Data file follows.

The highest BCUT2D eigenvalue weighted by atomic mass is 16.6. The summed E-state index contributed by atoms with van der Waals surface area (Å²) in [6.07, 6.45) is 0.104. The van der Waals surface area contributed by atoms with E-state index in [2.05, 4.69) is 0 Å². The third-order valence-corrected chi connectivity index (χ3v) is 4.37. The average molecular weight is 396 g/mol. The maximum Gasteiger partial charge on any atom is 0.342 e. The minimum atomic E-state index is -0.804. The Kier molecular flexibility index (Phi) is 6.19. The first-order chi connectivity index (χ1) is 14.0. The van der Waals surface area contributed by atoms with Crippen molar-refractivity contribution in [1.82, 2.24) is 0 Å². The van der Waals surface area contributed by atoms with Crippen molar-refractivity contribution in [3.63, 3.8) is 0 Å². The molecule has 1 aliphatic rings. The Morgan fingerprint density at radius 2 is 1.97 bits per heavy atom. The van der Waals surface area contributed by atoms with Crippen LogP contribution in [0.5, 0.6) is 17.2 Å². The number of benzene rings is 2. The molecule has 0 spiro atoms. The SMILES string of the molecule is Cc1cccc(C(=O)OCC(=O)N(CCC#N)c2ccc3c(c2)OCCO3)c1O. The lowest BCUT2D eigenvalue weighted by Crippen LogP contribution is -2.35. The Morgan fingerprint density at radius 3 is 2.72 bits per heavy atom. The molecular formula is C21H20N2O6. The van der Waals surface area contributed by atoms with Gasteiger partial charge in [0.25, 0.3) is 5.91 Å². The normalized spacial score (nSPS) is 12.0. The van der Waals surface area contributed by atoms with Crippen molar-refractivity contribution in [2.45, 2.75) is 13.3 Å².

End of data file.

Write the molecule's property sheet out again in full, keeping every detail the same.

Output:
The highest BCUT2D eigenvalue weighted by atomic mass is 16.6. The summed E-state index contributed by atoms with van der Waals surface area (Å²) in [6.07, 6.45) is 0.104. The van der Waals surface area contributed by atoms with E-state index in [2.05, 4.69) is 0 Å². The third-order valence-corrected chi connectivity index (χ3v) is 4.37. The average molecular weight is 396 g/mol. The maximum Gasteiger partial charge on any atom is 0.342 e. The minimum atomic E-state index is -0.804. The Kier molecular flexibility index (Phi) is 6.19. The first-order chi connectivity index (χ1) is 14.0. The van der Waals surface area contributed by atoms with Crippen molar-refractivity contribution in [1.82, 2.24) is 0 Å². The van der Waals surface area contributed by atoms with Crippen molar-refractivity contribution in [3.63, 3.8) is 0 Å². The molecule has 1 aliphatic rings. The Morgan fingerprint density at radius 2 is 1.97 bits per heavy atom. The van der Waals surface area contributed by atoms with Crippen LogP contribution in [0.5, 0.6) is 17.2 Å². The number of benzene rings is 2. The molecule has 0 spiro atoms. The SMILES string of the molecule is Cc1cccc(C(=O)OCC(=O)N(CCC#N)c2ccc3c(c2)OCCO3)c1O. The lowest BCUT2D eigenvalue weighted by Crippen LogP contribution is -2.35. The Morgan fingerprint density at radius 3 is 2.72 bits per heavy atom. The molecular formula is C21H20N2O6. The van der Waals surface area contributed by atoms with Gasteiger partial charge in [0.25, 0.3) is 5.91 Å². The normalized spacial score (nSPS) is 12.0. The van der Waals surface area contributed by atoms with Crippen molar-refractivity contribution in [2.45, 2.75) is 13.3 Å².